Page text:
Sunday, February 21, 2010

Chapter 8

Goal setting seems to exist in everyday life and the workplace. We set goals for ourselves to get a homework assignment done before it’s due, we sets goals to get a promotion at work, and we set goals to have a family one day. Goals are everywhere. In the book, a goal is defined as ‘what an individual is trying to accomplish; it is the object or aim of an action plan.’ In order to have a goal, we have to set one through a process called goal setting or management by objective (MBO). Goal setting works to direct attention, regulate effort, increase persistence, and foster the development and application of task strategies and action plans. In my workplace, we have a yearly goal of meeting a certain amount of student contacts. This goal directs attention because we are aware of the deadline and the task at hand. It promotes all of my co-workers and I to work together and individually to meet this goal, which in turn regulates out efforts. Usually the goal is around 15,000 students, which is considered a difficult goal considering we never quite reached that number. This difficult goal is a constant reminder to us to keep working towards the goal and to increase persistence. This goal helps us to foster the development and application of task strategies and action plans because we set up nightly and weekly student contact goals that will hopefully add up to the bigger goal.

In Schweitzer (2009), he blames the recession on faulty goal setting. The author states that goals have to be specific and fit the company’s line of business, have clear limitations, and are monitored. He also claims that companies like Enron failed because they had over ambitious goals and focused on the wrong measure of goal achievement. Schweitzer agrees that challenging and specific goals do indeed boost performance; however, they have ‘powerful and predictable side effects.’ He compares goal setting with prescription, saying that it can’t be offered as an ‘over-the-counter’ drug, instead, it has to be ‘prescribed selectively, presented with a warning label, and closely monitored.’ If goal setting is carelessly applied, it could lead to ‘systematic problems in organizations due to narrowed focus, increased risk taking, unethical behavior, inhibited learning, decreased cooperation, and decreased intrinsic motivation’ (Schweitzer, 2009). Before reading this article, I never realized that goal setting would be considered a bad thing. However, now I see that, like everything else, it must be carefully thought through before being applied. This article will be very helpful when we write our first team project paper.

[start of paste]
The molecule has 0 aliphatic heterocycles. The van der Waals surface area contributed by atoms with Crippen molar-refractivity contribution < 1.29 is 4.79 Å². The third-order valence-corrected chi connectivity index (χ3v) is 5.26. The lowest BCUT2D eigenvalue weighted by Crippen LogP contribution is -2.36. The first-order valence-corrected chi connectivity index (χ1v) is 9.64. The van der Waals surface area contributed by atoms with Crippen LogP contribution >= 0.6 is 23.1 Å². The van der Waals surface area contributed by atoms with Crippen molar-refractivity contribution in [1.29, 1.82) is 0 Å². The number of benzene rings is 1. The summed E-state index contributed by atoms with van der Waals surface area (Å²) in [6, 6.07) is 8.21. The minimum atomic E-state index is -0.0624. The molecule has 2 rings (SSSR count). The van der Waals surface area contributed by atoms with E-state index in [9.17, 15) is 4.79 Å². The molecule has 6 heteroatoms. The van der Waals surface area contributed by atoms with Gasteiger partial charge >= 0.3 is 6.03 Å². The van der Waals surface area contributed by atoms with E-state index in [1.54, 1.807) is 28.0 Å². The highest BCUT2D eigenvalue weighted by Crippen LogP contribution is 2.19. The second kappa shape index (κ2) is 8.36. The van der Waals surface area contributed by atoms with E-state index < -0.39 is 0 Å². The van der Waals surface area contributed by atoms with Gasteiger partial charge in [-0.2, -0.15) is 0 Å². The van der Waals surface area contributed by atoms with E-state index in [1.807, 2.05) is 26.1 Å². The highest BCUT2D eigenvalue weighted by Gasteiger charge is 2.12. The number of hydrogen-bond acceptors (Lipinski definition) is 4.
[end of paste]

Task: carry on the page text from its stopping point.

Schweitzer, Maurice R. "Beware the Harmful Effects of Goal-Setting." BusinessWeek Online (2009): 6. Academic Search Complete. EBSCO. Web. 21 Feb. 2010.

1 comment:

  1. This post has opened my eyes to the negative aspect of goal setting. Honestly, it has never occurred to me that a poorly set goal would have such an affect.

    I'm the type of person who sets really high goals, not only for the long run but also in my daily life. Looking at my planner and my goals for day, I realize that I tend to do a bad job because I become overly ambitious and set goals for myself that are very unrealistic. In one day, I have more than 8 or 9 tasks set up that would take me hours to do. It's pretty much impossible to do this, unless there was more than 24 hours a day.

    This article has helped me realize what I have been doing wrong. This will help me set goals in a more realistic manner this time around.